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The Wedge as Tactical Tool: What is Hezbollah Doing and What is the US Strategy?

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The tactic of dividing allies by any number of means is not new or novel in the arena of international affairs. It occurred to us on the 4th of July that North Korea's missile launches, perceived by Japan, South Korea and the United States as a blatant act of provocation, might not elicit the same response from China and Russia.

As it turned out, both China and Russia resisted the government of Japan's UN proposal to sanction North Korea. While Japan and others fear a Communist and unpredictable North Korea armed with longer-range missiles and perhaps nuclear weapons, China and Russia fear more a strategic shift in Asia should North Korea collapse, leading to a united and democratic Korean peninsula.

Japan's proposed sanctions against North Korea were rejected, though the UN Security Council did ultimately issue a strongly worded admonition to North Korea.

What is Hezbollah? Is it a Different Animal From Other Terrorist Organizations and Groups?

Today, after years of cooperation in undermining Lebanon and dividing possible US and Israeli allies, Hezbollah --the Lebanese Shi'ite militia --and Iran have formed an alliance to destroy Israel. They vocally proclaim their intentions in ugly language we will not republish here.

Many Americans view Hezbollah as a "terrorist group," which is what it is. But Hezbollah is, in many ways, more like a small but sovereign and very dangerous regional power, than it is like the 9-11 terrorists.

Hezbollah is not a street gang camping out in southern Lebanon. Hezbollah owns southern Lebanon.

Hezbollah controls its own media (newspapers, radio and TV), operates a thriving economy in southern Lebanon, and manages "government affairs" out of a downtown office building the locals call "the Embassy." Hezbollah's embassy is, in fact, larger than Beirut's.
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Iran and Middle East expert Amir Taheri wrote this in the London Times on Sunday, July 23:

"Hezbollah is a state within the Lebanese state. It controls some 25% of the national territory. Almost 400,000 of Lebanon's estimated 4m inhabitants live under its control. It collects its own taxes with a 20% levy, known as "khoms", on all incomes. It runs its own schools, where a syllabus produced in Iran is taught at all levels. It also runs clinics, hospitals, social welfare networks and centres for orphans and widows."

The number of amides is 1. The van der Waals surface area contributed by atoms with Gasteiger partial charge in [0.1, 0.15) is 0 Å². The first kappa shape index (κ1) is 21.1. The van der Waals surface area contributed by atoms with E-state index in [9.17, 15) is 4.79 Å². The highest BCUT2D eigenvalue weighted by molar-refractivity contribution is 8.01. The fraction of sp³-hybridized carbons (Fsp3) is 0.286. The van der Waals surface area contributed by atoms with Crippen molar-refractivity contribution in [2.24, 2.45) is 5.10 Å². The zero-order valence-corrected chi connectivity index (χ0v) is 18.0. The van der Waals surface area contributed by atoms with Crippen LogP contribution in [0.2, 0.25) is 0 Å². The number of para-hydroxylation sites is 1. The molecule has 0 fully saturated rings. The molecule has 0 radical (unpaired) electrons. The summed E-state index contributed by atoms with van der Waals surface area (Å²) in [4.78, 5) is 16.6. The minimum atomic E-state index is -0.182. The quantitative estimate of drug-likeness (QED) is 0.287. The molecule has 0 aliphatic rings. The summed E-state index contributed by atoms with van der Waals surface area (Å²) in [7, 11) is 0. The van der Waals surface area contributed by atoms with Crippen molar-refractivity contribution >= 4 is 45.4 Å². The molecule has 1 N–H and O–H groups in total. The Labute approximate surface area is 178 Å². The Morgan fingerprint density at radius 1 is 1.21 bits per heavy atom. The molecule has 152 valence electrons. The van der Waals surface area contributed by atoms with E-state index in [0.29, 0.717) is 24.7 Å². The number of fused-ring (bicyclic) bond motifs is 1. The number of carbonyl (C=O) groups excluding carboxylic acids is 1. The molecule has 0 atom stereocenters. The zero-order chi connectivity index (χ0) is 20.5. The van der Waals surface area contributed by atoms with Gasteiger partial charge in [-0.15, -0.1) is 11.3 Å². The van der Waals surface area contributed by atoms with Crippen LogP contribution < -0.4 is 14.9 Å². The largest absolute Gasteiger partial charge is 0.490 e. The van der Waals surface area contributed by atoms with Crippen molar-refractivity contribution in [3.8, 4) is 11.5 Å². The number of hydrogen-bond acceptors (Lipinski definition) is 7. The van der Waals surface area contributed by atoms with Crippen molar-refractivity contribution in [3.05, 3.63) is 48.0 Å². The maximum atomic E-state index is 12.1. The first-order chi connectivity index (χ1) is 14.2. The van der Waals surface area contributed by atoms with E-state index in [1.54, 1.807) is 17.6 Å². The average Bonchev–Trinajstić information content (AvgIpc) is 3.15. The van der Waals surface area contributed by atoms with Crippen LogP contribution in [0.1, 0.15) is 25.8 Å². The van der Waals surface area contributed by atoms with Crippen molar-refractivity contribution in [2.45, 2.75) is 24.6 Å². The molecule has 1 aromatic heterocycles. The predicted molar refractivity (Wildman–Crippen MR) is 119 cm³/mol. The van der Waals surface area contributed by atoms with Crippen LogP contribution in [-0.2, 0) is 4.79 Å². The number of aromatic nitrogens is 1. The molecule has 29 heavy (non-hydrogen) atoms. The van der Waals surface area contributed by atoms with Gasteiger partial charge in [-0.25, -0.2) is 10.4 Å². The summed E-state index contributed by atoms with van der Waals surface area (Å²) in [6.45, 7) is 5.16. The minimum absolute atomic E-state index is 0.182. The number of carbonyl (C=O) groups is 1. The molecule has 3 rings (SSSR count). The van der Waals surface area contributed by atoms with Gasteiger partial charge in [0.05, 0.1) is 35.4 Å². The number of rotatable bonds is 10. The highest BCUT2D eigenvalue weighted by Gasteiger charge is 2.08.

Hezbollah has already launched about 1,000 small Katyusha rockets in to Israel. Armed with explosive warheads surrounded by ball bearings, these missiles are designed to produce a flesh-tearing fragmentation grenade when they reach their targets. The Katyusha family of rockets are of Soviet design and most are old and relatively small and short range. They are unguided and often unpredictable. But they have apparently been modified and are reaching further into Israel than ever before. These Katyusha's are being referred to as "Katyusha's on steroids." Katyusha's are still killing Israelis and causing some fear and terror among people near the Lebanon border.

But as a missile expert, what caused me more concern this last few weeks was one particular missile. On July 14, a Chinese designed C-802 "Silkworm" anti-ship missile slammed into an Israeli warship, damaging the vessel and killing one sailor. This one missile caused some to pause, because no intelligence source had warned that Hezbollah might have such a sophisticated, modern weapon. No terrorist group ever used such a weapon before. The action was totally unprecedented.

The use of the C-802 missile might be another indicator that Hezbollah is not your father's terrorist group.
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So Hezbollah (the party of God), is something altogether new and more dangerous than previously known terrorist groups. And they are supported and armed by Iran, which we know has long-range ballistic missiles, a deep hatred of Israel, a nuclear weapon program, and a total disregard for the mandates of the UN and the US.

Hezbollah and Iran make for a formidable, dangerous alliance.

When Hezbollah was created in Lebanon, it committed itself to "creation of an Islamic republic in Lebanon." It looks to many that they have accomplished just that. How do Hezbollah and Iran view Israel? Without re-telling the obnoxious, hateful, anti-Israeli language routinely used by Iran's Mullahs and government leaders, we quote Ann Leslie of London's "Daily Mail" newspaper.

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http://peace-and-freedom.blogspot.com/
John E. Carey is the former president of International Defense Consultants, Inc.

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